• Sherri

    Like the first commenter, I can most assuredly say that Rum originated in Barbados and that the Mount Gay distillery in Barbados is the oldest distillery in world,and it still continues to produce superior rum. So while informative your article is flawed.

  • shayne

    what percentage is 58 degrees overproof

  • Stacy

    I’m agreeing a little with the first comment. While it’s likely that the earliest distillers/alchemists would’ve been likely to experiment with sugar in the early stages, it is highly unlikely that anyone would’ve continued distillation with the use of sugar due to how expensive it was. Mount Gay is the oldest distillery which has produced rum continuously.

  • Rumlover12

    Yeah mt gays distillery is the oldest, that doesn’t mean it was the first, or that rum originated in barbados. Simple logic, so for this who say the author needs to do more research, maybe you need to do more than read the back of an eclipse bottle.

  • Rum Daddy

    You’re ALL wrong… I invented rum!

  • Dabba

    Ammmm Mount Gay rum is the First and its in Barbados tho….WTF!!! Error much??!! Google it and you’ll see the real origin of rum. Sugar Cane or molasses fermented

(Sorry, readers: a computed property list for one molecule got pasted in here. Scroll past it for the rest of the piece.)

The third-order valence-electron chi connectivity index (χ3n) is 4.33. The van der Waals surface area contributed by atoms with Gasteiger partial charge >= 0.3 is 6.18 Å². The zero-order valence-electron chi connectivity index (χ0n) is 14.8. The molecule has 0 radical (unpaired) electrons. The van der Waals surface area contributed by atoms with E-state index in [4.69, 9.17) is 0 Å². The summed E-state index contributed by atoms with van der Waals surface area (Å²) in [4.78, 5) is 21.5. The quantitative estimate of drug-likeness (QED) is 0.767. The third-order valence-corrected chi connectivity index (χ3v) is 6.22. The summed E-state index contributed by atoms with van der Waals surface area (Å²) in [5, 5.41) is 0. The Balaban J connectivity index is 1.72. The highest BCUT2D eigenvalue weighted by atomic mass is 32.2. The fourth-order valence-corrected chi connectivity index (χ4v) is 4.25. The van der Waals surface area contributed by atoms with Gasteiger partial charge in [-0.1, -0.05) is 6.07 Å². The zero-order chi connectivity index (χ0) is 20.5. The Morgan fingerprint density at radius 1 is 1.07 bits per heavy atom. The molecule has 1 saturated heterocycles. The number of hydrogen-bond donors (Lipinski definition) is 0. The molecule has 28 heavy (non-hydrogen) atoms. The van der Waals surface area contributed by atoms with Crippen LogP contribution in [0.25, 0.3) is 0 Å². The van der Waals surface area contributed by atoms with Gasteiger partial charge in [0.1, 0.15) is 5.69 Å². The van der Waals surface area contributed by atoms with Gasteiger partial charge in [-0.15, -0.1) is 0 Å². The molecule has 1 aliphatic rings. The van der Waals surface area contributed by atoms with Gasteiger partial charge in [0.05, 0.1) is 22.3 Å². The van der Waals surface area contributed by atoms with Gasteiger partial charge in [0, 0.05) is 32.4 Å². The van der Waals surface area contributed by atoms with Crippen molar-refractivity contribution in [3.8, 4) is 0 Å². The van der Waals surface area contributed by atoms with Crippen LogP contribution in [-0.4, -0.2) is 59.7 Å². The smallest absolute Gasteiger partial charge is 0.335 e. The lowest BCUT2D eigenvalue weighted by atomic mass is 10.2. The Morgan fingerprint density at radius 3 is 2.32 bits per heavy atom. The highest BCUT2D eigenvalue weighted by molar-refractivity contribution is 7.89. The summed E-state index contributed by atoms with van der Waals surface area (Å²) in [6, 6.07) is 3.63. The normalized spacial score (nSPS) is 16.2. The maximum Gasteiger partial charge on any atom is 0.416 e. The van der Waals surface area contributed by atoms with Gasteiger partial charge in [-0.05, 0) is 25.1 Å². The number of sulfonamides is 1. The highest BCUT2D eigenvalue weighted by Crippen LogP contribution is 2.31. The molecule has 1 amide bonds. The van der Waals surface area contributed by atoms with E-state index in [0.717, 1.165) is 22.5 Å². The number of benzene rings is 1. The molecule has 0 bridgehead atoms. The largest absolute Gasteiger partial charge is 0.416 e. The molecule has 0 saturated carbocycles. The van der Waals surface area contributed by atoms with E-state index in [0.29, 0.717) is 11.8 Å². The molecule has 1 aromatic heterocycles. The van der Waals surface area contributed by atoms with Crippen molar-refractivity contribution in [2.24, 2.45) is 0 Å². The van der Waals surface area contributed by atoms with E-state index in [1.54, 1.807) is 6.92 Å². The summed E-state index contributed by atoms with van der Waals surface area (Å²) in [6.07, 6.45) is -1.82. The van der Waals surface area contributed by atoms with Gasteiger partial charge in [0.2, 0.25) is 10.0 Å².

• CArlos

    Actually, before colonization even began, natives in the coast of colombia and Venezuela had already discovered the power of rum, in small scale this “magic elixir” was used by the curators to cure colds and sterilize wounds. There is a passage in Columbus’s diary dating 1498 that says translated into english ” a substance much like wine, yet stronger and colorless, compared to a dirty strong water” this passage clearly refers to Rum..there are also paintings done by natives indicating the procces of making rum from a different plant although it is true that columbus brought sugar canes with him in his second journey, rum has been around since before slaves even got to america.

  • matt

    i must say as a rum lover venezuelan rum is excellent!!

  • Piratess

    Yo guys…. isn’t Barbados one of the Caribean Islands???? So aren’t you contradicting youselves?????